Godwin’s Law is worth looking up, if you’re not familiar with it. It’s an exquisite piece of satire. Professor Godwin, in my mind, is a social scientist but he might be a chemist. All I know is he came up with the law which states that any online discussion, if it goes on long enough, will reach a point where one side or the other compares the other side to Hitler and/or the Nazi party. When that happens, the discussion ends and whoever made the reference loses. I love it because it’s funny without being insensitive and the first part is true and the second part should be true. You can’t keep arguing about whether Spaceballs or Naked Gun is the superior parody comedy once someone calls you Hitler.
The trouble is there are lessons to be learned from the rise of Nazism in Germany. The Nazis were a fringe political group in the early 1920’s and committed to winning people over. Hitler was elected. There is a fascinating almost three hour long documentary called Nietzsche and the Nazis, which is shots of Stephen Hicks in different rooms in his house talking about the rise of the Nazi party. (The full audio book is also available on youtube, I just discovered this morning.) The bigger trouble is that calling anyone Hitler is an extremist argument. How did we jump from mostly ignoring Trump and hoping he would go away to calling him Hitler? Even the normally insightful Louis CK recently came out and said the guy is Hitler. Louis CK, who named one of his specials “Hilarious” based on a comedic rant about a guy in a coffee shop who called something mildly amusing “hilarious,” and complained, “We go to the top shelf with our words!” did exactly that by calling Trump Hitler.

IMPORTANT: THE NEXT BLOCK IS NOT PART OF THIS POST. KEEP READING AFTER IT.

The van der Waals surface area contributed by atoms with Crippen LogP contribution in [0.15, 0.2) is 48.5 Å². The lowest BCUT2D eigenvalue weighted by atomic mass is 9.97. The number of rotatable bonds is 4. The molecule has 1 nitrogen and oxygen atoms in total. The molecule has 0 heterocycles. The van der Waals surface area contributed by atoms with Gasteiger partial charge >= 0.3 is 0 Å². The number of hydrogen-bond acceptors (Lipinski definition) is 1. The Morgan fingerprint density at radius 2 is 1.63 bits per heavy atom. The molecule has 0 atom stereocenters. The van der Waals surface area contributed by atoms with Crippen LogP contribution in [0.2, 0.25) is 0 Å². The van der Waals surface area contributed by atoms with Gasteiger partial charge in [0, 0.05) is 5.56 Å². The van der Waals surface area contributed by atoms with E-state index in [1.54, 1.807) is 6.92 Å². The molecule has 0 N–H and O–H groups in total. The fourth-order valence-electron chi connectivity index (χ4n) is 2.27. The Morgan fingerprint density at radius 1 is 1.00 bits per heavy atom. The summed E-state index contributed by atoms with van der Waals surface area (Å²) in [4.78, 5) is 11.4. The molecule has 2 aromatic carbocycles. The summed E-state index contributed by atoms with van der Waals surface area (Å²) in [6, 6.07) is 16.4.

Godwin’s Law should apply equally to trite online arguments and important political conversations. Whatever happened from the early 1920’s through to the late 1930’s, the Nazis started a war to take over the world and murdered twelve million people in concentration camps. We have to figure out a way to point out the dangers in Trump’s run at the presidency without leaping to that extreme a comparison. We rely on extremes because they’re easy and they give us the emotional fix we crave, but they don’t reach anybody. I submit an addendum to Godwin’s Law: If you keep taunting a group for being Nazis, someone in that group will take the bait and give a Nazi salute. That says nothing about the group as a whole. It’s of course abhorrent that a woman at a Trump rally gave a Nazi salute, but it’s also disgusting that protestors goaded her into it by calling her a Nazi and that the media spun it into a story to try to make Trump look like Hitler. Trump has left himself wide open for legitimate criticism. Let’s make those arguments clearly and precisely and enough people who remain undecided will make the right decision not to vote him in as the next president. Constant pushing of extremes, like calling Trump Hitler, just sound like manipulative tactics or downright lies and are more likely to push undecided voters toward voting for him.